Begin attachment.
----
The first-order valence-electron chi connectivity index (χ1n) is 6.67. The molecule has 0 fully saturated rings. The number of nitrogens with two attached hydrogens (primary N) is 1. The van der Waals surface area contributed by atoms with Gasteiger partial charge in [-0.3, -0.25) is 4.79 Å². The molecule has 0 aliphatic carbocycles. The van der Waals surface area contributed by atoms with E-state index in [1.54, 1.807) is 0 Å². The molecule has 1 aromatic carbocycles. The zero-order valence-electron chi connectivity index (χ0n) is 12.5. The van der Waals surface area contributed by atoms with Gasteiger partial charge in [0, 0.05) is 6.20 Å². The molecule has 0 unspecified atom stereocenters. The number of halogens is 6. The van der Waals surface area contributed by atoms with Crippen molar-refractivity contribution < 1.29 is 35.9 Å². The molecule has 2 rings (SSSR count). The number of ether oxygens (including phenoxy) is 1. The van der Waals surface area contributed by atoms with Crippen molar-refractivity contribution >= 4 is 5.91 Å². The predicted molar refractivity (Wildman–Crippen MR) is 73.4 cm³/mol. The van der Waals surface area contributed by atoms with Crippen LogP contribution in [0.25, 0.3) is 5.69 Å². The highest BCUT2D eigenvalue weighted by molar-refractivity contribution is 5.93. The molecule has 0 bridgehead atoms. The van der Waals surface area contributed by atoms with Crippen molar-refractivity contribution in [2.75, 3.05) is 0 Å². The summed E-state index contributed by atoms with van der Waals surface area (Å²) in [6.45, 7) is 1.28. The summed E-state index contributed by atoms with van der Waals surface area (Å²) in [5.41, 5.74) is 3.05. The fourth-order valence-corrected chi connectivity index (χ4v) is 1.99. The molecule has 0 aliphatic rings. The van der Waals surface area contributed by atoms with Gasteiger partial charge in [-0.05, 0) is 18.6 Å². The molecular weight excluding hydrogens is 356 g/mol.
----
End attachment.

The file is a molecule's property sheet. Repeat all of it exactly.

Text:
The first-order valence-electron chi connectivity index (χ1n) is 6.67. The molecule has 0 fully saturated rings. The number of nitrogens with two attached hydrogens (primary N) is 1. The van der Waals surface area contributed by atoms with Gasteiger partial charge in [-0.3, -0.25) is 4.79 Å². The molecule has 0 aliphatic carbocycles. The van der Waals surface area contributed by atoms with E-state index in [1.54, 1.807) is 0 Å². The molecule has 1 aromatic carbocycles. The zero-order valence-electron chi connectivity index (χ0n) is 12.5. The van der Waals surface area contributed by atoms with Gasteiger partial charge in [0, 0.05) is 6.20 Å². The molecule has 0 unspecified atom stereocenters. The number of halogens is 6. The van der Waals surface area contributed by atoms with Crippen molar-refractivity contribution < 1.29 is 35.9 Å². The molecule has 2 rings (SSSR count). The number of ether oxygens (including phenoxy) is 1. The van der Waals surface area contributed by atoms with Crippen molar-refractivity contribution >= 4 is 5.91 Å². The predicted molar refractivity (Wildman–Crippen MR) is 73.4 cm³/mol. The van der Waals surface area contributed by atoms with Crippen LogP contribution in [0.25, 0.3) is 5.69 Å². The highest BCUT2D eigenvalue weighted by molar-refractivity contribution is 5.93. The molecule has 0 bridgehead atoms. The van der Waals surface area contributed by atoms with Crippen molar-refractivity contribution in [2.75, 3.05) is 0 Å². The summed E-state index contributed by atoms with van der Waals surface area (Å²) in [6.45, 7) is 1.28. The summed E-state index contributed by atoms with van der Waals surface area (Å²) in [5.41, 5.74) is 3.05. The fourth-order valence-corrected chi connectivity index (χ4v) is 1.99. The molecule has 0 aliphatic rings. The van der Waals surface area contributed by atoms with Gasteiger partial charge in [-0.05, 0) is 18.6 Å². The molecular weight excluding hydrogens is 356 g/mol.